She had noticed. Had I wanted people to notice?

“Thanks,” I replied, and she smiled and walked away. Another interaction to leave me with a tempest of thought–my brain was firing on all cylinders.

So had people noticed, then? She had because she was at the counter, but had the other people with their noses bent down to their laptops or phones? Part of me wanted them to have noticed, not for the personal accolades, but instead to shake everyone out of their coffee shop world, their Macs and lattes. I wanted to hold this man directly in front of their gaze, to make them look at him, wiry and dirty and fleshy and human, to shatter the illusion of otherness, that crushing disconnect. People act like homeless folks are a different species, I swear.

His coffee was taking a long time to prepare, and I didn’t want him to think he had been forgotten. The waiting felt excruciating. I wanted the coffee in his hand. Did I seek the comfort of a completed transaction? Maybe. Finally, as I sat there in nervous agony that can only be equated to a 1950s father waiting outside the delivery room for his wife to deliver their child, the barista indicated to the man that she had his coffee ready. I sat on that same spot on that damn squishy leather couch (oh couch, what have you witnessed in these many years?) and watched him as he sat in his same spot. He wasn’t drinking the coffee much–perhaps it was still too hot. It made me uncomfortable. I don’t know why I so needed him to like the coffee.

And then, another lightning bolt of a thought: I didn’t know his name, and that felt inexcusable. In that instant, a name represented personhood and humanity, and I needed to know his name. So I sat next to him one more time and asked how he liked the coffee. He said it was very good, thank you, and then I asked his name.

“Dale.”

“I’m Anna.”

“Nice to meet you, Anna.”

I wished him a good night and walked away. A better person would have talked to him. Asked him more questions about himself. But I am weak and still so painfully naive when it comes to interactions like this one, and his name was all I could handle. One day, I hope to be the type of person who would stay and ask him about his life.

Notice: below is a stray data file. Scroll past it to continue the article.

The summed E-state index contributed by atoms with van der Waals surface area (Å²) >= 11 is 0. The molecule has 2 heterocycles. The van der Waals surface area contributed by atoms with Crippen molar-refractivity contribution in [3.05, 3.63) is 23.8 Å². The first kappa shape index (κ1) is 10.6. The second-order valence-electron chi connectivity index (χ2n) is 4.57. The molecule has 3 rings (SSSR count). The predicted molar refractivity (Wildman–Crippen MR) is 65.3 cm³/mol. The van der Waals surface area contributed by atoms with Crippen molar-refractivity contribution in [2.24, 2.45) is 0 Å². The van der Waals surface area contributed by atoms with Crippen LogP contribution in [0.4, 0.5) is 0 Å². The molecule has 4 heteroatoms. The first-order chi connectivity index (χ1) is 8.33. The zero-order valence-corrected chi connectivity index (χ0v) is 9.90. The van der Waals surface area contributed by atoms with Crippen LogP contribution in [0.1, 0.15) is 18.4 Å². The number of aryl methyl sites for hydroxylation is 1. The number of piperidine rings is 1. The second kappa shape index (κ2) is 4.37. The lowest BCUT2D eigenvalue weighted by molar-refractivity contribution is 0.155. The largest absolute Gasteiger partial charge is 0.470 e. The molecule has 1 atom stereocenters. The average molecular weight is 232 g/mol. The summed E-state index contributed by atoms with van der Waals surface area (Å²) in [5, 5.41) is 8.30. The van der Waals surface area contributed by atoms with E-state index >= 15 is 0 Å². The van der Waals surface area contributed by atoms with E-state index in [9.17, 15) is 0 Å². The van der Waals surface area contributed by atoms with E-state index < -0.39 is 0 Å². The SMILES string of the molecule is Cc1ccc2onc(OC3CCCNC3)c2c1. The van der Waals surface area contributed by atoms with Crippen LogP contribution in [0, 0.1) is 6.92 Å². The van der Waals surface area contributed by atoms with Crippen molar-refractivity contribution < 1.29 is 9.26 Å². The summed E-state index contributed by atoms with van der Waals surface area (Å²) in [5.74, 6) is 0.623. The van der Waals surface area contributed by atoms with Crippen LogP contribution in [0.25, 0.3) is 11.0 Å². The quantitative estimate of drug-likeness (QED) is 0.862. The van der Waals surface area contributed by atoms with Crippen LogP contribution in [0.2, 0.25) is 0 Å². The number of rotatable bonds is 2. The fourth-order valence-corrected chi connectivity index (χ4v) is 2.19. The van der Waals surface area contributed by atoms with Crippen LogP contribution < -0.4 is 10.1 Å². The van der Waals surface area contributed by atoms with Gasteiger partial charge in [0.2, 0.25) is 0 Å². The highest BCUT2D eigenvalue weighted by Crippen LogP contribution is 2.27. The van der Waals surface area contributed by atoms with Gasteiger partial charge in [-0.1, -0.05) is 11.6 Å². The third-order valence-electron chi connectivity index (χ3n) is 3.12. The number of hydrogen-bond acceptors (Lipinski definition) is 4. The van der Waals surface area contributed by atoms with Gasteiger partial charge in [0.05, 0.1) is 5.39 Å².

Dale. One syllable. It haunted me for weeks.

He sat for a bit more, sipping the coffee that had somehow morphed into the singular object of my obsession, and then he stood and wandered back out into the street to who knows where. He didn’t come back.

There, it was over. The interaction–the transaction?–was over, but I still felt so unsettled. Here was a person who, based on circumstances that really don’t matter, could not even wander off the street and into a store without feeling totally and completely judged and out of place. No one told him he had to leave, yet equally, no one acknowledged him or looked at him. Noticing. It feels so simple. Why is it so radical?

A cup of coffee. A freaking cup of coffee. It’s nothing. But was it the first warm drink he had had in days?

I’m not trying to idealize him or his situation, or my role (remember, I am a deeply not-good person). None of that is the point. I’m just grappling with how we define humanity, value, and kindness. Privilege.

Dale. That name. His voice–a little higher than I anticipated when looking into his face. The whole thing feels like a dream. I had to write it down to prove that it was, in fact, real. He’s out there somewhere. And my life beats on, affected.